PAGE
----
In English, many things are named after a particular country – but have you ever wondered what those things are called in those countries?
- The co-driver of the train which collided with a derailed train said the sooner the inquest happened the better.
- I ask Jennifer, my co-driver, who's a font of local knowledge.
- At the end of each journey, the driver (and co-driver if you had one) had the job of walking to the rear of the truck to release the tailgate.
- He was there as co-driver of the truck and was asleep at the time.
- Although there was nothing to indicate at which junction I and co-driver Simon should exit, the hunch of going for the city centre looked good.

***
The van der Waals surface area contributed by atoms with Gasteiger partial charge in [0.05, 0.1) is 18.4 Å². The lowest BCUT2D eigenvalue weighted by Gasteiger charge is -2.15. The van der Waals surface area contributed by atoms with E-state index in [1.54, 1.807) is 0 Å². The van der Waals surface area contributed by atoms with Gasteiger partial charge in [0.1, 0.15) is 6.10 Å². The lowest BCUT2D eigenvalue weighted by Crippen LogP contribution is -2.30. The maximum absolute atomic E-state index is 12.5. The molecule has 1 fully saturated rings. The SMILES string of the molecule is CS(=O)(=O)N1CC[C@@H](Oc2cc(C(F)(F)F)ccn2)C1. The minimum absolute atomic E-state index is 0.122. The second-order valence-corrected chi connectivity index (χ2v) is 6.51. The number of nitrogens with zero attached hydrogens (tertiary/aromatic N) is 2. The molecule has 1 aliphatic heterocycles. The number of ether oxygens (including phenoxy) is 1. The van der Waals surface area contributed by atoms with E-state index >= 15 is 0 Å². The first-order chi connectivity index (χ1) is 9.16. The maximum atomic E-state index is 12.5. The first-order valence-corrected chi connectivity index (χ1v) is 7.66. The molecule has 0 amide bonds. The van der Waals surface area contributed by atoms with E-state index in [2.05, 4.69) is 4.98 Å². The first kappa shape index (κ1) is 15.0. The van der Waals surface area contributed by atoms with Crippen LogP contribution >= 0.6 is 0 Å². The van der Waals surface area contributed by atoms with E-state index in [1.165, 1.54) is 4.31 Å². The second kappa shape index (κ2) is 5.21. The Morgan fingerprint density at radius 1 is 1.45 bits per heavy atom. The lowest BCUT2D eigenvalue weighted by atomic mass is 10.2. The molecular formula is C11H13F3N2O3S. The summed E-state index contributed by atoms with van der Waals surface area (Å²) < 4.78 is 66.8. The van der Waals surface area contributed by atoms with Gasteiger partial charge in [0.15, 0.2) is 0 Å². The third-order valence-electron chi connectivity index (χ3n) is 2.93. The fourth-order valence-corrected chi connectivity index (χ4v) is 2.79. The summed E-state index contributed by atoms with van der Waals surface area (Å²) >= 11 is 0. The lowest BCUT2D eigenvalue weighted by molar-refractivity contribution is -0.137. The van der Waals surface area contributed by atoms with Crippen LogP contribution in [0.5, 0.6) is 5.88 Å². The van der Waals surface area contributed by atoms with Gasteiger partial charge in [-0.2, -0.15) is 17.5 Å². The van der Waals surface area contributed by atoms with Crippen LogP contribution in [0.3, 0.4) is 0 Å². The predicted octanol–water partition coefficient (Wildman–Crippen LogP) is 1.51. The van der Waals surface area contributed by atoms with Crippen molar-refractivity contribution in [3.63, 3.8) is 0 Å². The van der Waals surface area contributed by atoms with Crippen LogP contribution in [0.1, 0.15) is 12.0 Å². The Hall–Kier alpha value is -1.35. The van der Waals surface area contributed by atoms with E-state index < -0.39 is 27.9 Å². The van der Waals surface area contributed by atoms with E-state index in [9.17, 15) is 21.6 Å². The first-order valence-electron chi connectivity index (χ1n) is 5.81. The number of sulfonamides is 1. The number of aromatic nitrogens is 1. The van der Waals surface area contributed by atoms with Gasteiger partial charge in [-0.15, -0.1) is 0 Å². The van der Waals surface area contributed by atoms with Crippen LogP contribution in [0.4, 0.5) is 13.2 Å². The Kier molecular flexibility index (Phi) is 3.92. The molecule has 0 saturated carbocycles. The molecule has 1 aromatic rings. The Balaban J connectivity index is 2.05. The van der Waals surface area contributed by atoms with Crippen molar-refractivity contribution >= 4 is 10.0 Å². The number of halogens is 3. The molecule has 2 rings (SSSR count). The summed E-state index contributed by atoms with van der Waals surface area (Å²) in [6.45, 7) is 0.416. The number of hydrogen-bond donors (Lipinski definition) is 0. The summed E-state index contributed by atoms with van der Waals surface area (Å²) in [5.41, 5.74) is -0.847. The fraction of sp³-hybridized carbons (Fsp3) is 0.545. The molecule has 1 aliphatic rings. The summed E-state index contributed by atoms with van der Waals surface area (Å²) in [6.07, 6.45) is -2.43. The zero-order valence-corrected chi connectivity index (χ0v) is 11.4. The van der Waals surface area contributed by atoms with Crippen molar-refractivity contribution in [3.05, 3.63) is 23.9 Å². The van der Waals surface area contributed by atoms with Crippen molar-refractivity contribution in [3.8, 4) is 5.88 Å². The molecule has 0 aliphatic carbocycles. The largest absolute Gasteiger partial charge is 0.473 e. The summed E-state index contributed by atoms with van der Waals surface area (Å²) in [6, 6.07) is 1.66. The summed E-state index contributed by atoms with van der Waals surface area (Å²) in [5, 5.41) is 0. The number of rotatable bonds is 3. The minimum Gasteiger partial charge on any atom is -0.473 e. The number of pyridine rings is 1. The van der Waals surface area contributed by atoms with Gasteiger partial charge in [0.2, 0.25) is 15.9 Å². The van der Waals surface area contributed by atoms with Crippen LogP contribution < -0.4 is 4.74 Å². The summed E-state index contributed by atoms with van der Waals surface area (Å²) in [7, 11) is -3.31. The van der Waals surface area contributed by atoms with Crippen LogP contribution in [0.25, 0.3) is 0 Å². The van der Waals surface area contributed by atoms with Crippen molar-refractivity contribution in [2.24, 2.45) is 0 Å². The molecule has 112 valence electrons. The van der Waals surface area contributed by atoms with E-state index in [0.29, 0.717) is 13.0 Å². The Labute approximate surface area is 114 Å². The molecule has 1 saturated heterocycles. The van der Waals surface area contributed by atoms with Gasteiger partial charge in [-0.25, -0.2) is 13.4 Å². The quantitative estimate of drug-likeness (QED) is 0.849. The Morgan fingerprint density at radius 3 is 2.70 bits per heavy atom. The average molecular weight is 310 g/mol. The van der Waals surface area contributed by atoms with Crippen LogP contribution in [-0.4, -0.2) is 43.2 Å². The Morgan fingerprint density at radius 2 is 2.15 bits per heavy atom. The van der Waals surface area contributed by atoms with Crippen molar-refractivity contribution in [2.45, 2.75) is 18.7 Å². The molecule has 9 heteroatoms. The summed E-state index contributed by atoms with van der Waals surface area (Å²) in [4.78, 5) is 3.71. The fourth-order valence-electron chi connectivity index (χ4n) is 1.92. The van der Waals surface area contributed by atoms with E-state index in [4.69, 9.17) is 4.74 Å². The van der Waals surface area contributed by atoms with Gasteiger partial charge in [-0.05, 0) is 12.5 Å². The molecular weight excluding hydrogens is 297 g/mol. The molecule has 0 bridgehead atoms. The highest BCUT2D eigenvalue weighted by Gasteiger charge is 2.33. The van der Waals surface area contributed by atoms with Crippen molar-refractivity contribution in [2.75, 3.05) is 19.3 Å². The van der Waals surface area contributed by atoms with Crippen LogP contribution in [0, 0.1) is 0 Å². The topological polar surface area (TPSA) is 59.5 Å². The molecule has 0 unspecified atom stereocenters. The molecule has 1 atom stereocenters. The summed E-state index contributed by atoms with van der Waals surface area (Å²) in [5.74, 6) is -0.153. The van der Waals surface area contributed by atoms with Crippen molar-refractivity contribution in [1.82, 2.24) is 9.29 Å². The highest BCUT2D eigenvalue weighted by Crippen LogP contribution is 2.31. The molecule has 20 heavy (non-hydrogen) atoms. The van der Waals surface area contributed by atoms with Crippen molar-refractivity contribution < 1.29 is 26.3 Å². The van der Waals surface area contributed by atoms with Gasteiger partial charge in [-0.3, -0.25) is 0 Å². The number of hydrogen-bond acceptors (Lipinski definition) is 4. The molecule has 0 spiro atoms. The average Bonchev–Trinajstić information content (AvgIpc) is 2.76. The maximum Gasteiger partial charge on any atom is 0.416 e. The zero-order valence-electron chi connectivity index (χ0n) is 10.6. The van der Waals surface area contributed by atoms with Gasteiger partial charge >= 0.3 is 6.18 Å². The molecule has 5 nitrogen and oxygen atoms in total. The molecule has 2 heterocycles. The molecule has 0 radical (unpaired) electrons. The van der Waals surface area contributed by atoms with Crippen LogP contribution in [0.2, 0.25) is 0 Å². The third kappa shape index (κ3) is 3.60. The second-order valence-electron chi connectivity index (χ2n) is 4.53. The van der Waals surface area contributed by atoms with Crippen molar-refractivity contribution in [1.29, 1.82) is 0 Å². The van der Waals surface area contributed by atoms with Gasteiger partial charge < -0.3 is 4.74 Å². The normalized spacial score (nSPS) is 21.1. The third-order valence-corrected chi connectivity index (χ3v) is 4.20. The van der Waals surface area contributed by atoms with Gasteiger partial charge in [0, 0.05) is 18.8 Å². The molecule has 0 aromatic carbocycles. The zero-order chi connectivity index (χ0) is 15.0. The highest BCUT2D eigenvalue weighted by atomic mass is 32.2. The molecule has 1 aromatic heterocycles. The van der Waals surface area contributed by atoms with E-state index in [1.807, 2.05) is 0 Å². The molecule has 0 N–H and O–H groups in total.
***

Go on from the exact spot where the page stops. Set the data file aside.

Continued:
- He and his co-driver then shared a large tot of whisky before proceeding to the battle.
- Ten people were injured, including the driver of the taxi who was seriously hurt, and the co-driver of the patrol car.
- Choose your line carefully, you will most likely end up on the wrong side of the road at some point but that's alright, have your co-driver check for oncoming traffic.
- The co-driver of the coach in which she was travelling also died in the crash.
- The driver of the mini-truck died on the spot while his co-driver was critical.
English has borrowed many of the following foreign expressions of parting, so you’ve probably encountered some of these ways to say goodbye in other languages.
Many words formed by the addition of the suffix –ster are now obsolete - which ones are due a resurgence?
As their breed names often attest, dogs are a truly international bunch. Let’s take a look at 12 different dog breed names and their backstories.